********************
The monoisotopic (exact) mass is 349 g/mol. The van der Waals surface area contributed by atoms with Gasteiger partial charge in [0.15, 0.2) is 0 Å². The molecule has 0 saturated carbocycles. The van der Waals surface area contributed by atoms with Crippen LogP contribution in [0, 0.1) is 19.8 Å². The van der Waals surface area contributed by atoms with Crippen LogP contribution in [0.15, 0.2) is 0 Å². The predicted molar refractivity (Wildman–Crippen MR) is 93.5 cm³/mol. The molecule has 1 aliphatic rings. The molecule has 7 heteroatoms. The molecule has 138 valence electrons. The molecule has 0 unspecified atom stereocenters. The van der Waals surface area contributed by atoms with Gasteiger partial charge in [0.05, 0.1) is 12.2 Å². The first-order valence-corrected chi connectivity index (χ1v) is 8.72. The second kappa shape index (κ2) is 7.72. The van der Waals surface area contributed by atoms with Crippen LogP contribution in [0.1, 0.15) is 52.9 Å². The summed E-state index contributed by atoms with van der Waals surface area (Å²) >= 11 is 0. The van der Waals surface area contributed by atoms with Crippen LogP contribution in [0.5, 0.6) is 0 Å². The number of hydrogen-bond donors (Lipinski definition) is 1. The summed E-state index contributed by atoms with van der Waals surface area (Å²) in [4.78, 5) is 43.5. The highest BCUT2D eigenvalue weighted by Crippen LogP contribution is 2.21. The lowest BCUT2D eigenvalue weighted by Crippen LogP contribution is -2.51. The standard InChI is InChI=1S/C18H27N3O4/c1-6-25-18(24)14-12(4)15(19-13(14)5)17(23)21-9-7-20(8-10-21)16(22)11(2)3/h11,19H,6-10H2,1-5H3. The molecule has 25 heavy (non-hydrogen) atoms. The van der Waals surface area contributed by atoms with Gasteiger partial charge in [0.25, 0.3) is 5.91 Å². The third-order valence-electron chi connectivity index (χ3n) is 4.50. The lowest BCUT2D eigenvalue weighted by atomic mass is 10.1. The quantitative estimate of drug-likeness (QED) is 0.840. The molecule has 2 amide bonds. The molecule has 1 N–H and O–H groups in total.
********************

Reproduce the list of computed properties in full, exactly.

The monoisotopic (exact) mass is 349 g/mol. The van der Waals surface area contributed by atoms with Gasteiger partial charge in [0.15, 0.2) is 0 Å². The molecule has 0 saturated carbocycles. The van der Waals surface area contributed by atoms with Crippen LogP contribution in [0, 0.1) is 19.8 Å². The van der Waals surface area contributed by atoms with Crippen LogP contribution in [0.15, 0.2) is 0 Å². The predicted molar refractivity (Wildman–Crippen MR) is 93.5 cm³/mol. The molecule has 1 aliphatic rings. The molecule has 7 heteroatoms. The molecule has 138 valence electrons. The molecule has 0 unspecified atom stereocenters. The van der Waals surface area contributed by atoms with Gasteiger partial charge in [0.05, 0.1) is 12.2 Å². The first-order valence-corrected chi connectivity index (χ1v) is 8.72. The second kappa shape index (κ2) is 7.72. The van der Waals surface area contributed by atoms with Crippen LogP contribution in [0.1, 0.15) is 52.9 Å². The summed E-state index contributed by atoms with van der Waals surface area (Å²) >= 11 is 0. The van der Waals surface area contributed by atoms with Crippen LogP contribution in [0.5, 0.6) is 0 Å². The number of hydrogen-bond donors (Lipinski definition) is 1. The summed E-state index contributed by atoms with van der Waals surface area (Å²) in [4.78, 5) is 43.5. The highest BCUT2D eigenvalue weighted by Crippen LogP contribution is 2.21. The lowest BCUT2D eigenvalue weighted by Crippen LogP contribution is -2.51. The standard InChI is InChI=1S/C18H27N3O4/c1-6-25-18(24)14-12(4)15(19-13(14)5)17(23)21-9-7-20(8-10-21)16(22)11(2)3/h11,19H,6-10H2,1-5H3. The molecule has 25 heavy (non-hydrogen) atoms. The van der Waals surface area contributed by atoms with Gasteiger partial charge in [0.25, 0.3) is 5.91 Å². The third-order valence-electron chi connectivity index (χ3n) is 4.50. The lowest BCUT2D eigenvalue weighted by atomic mass is 10.1. The quantitative estimate of drug-likeness (QED) is 0.840. The molecule has 2 amide bonds. The molecule has 1 N–H and O–H groups in total.